The importance of global

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We’ve heard that before. But it’s going to be even more important in the next decade, according to Niklas Zennstrom (co-founder Skype, recently sold for $3.1bn), in the most recent edition of Wired magazine. Zennstrom (who invests in almost 30 other start ups through his London based Atomico fund (which by the way recently raised … Continue reading “The importance of global”


We’ve heard that before. But it’s going to be even more important in the next decade, according to Niklas Zennstrom (co-founder Skype, recently sold for $3.1bn), in the most recent edition of Wired magazine. Zennstrom (who invests in almost 30 other start ups through his London based Atomico fund (which by the way recently raised $165m – he’s good isn’t he?) says ‘if you think globally from the start you’re better off’.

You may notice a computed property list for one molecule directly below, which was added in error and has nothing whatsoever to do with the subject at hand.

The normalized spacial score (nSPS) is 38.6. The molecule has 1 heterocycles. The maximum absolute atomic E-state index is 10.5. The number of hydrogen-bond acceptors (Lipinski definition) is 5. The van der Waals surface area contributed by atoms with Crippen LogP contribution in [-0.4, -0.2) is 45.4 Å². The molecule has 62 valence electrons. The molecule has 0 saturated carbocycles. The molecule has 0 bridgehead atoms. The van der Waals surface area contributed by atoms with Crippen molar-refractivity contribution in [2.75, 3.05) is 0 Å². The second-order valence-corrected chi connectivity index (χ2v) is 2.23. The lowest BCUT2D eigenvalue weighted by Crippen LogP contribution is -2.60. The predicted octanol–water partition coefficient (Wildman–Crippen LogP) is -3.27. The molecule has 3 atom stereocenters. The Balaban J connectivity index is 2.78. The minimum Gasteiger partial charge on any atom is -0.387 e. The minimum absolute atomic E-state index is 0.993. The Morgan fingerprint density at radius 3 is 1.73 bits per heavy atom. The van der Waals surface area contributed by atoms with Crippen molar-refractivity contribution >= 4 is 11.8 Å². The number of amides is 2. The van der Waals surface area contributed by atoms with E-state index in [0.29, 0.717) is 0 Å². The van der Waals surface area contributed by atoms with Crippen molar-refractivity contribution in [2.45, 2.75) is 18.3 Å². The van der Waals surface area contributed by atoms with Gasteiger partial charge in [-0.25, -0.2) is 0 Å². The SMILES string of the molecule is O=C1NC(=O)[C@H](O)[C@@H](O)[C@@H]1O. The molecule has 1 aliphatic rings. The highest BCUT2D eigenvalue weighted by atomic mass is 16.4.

Playfish‘s Kristian Segerstrale adds to this by pointing to the advantage of a London (though one assumes this is more ‘non-US’) based start up being that they have to think globally from the start because the UK market ‘simply isn’t big enough’. He adds ‘these days it doesn’t matter for consumer internet firms where you are physically’.

The US has a great tradition of investing early in start ups, instead of offering up the statement ‘come back to us when you’ve got a million in revenue’. Something Europe could learn from? Combine that with the ‘forced global’ approach and that has to put Europe at a massive competitive advantage. As one entrepreneur in the Wired article puts it, ‘a million in revenue doesn’t sound like a start up to me’.